A prevalent menace on the cybercrime landscape, botnets consist of multiple internet-connected devices. Servers, personal computers (PCs), mobile phones, tablets and even internet of things (IoT) devices are all instances of the type of equipment enslaved by botnets. Individual devices are infected, allowing them to be controlled by malware, and in most cases their owner is entirely oblivious to this activity.
The infected devices are remotely controlled by threat operators, who are often cybercriminals. The compromised computers and are then used to perform specific functions, while keeping their malicious operations well hidden from users.
Botnets are typically used to send out spam emails, to engage in click-fraud campaigns and to generate malevolent traffic in distributed denial-of-service (DDoS) style attacks.
How does a botnet work?
The name botnet was created by combining the words network and robot. The term “bot” refers to the user device that has been infected with malicious code. The bot then becomes part of a dedicated network or “net” of enslaved machines all under the control of a single threat operator a cybercriminal gang. Those in command of botnets may be known as bot controllers, bot herders or bot masters.
Botnet malware usually seeks out devices on the internet that have vulnerable endpoints instead of targeting particular industries, firms, and individuals.
The aim of building a botnet is typically to infect as many interconnected computers and other devices as possible and to utilise the combined functionality and computing power of all captured devices to execute automated tasks that largely remain hidden to device users.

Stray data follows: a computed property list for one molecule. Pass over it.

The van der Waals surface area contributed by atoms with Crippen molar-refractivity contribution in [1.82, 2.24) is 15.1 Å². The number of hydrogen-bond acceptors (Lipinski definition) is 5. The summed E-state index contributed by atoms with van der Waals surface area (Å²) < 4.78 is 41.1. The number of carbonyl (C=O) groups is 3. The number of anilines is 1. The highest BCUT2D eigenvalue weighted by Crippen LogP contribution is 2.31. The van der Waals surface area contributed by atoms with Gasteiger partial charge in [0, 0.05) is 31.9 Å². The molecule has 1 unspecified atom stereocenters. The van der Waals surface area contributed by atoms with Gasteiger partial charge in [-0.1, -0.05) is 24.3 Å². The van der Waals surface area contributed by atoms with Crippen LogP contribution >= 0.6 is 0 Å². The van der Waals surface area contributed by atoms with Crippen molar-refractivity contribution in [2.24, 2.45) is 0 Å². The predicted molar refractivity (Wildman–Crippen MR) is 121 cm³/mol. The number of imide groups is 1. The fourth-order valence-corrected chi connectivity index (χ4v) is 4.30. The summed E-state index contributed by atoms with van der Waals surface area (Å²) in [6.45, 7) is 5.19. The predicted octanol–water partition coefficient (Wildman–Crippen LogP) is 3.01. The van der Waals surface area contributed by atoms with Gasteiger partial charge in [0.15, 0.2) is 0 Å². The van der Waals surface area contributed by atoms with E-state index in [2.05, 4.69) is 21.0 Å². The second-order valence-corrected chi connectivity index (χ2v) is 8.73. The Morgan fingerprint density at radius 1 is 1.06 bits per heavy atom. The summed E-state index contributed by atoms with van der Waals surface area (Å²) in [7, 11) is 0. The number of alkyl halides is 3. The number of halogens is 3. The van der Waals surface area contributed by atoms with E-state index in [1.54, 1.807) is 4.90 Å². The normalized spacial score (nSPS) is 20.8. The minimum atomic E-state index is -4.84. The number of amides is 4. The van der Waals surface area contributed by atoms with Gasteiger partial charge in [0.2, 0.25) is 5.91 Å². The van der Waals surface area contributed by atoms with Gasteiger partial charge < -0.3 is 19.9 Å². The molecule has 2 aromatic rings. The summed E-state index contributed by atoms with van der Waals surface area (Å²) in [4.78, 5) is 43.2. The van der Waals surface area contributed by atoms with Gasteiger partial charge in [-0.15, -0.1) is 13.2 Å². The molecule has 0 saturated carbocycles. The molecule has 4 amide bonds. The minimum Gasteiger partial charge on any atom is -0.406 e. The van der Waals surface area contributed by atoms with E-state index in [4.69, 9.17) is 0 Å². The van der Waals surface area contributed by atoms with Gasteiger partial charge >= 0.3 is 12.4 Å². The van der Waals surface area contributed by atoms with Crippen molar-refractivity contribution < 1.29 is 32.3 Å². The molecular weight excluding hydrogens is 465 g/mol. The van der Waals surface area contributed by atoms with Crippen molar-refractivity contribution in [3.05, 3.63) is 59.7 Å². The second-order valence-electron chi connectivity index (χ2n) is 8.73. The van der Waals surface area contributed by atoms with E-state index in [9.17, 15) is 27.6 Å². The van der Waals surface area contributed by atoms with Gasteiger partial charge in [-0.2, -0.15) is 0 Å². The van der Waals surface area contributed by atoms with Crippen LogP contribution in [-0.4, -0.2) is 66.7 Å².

Example of a botnet in action
An ad fraud botnet is an ideal example. This type of botnet will infect a user’s PC with malware that employs the system’s web browsers to redirect fraudulent traffic to specific online advertisements. To remain concealed however, the botnet does not take total control of the web browser or operating system (OS), as such activity would alert the device user.
Instead, botnets will often use just a portion of the processing power supplied by a browser or OS. Running quietly in the background, they send an almost unnoticeable amount of internet traffic from the compromised PC to the targeted ads.
While on its own, this fraction of bandwidth stolen from a single device can’t offer much power to the threat operators running the fraudulent campaign, when part of a botnet involving millions of zombies, a massive volume of fake traffic can be generated.
A botnet infection will commonly spread via insidious software solutions such as spyware and malware. Botnet malware is usually engineered to automatically scan both devices and systems for common vulnerabilities that firms have failed to patch, leaving them open to attack.
Keep your systems safe from attack
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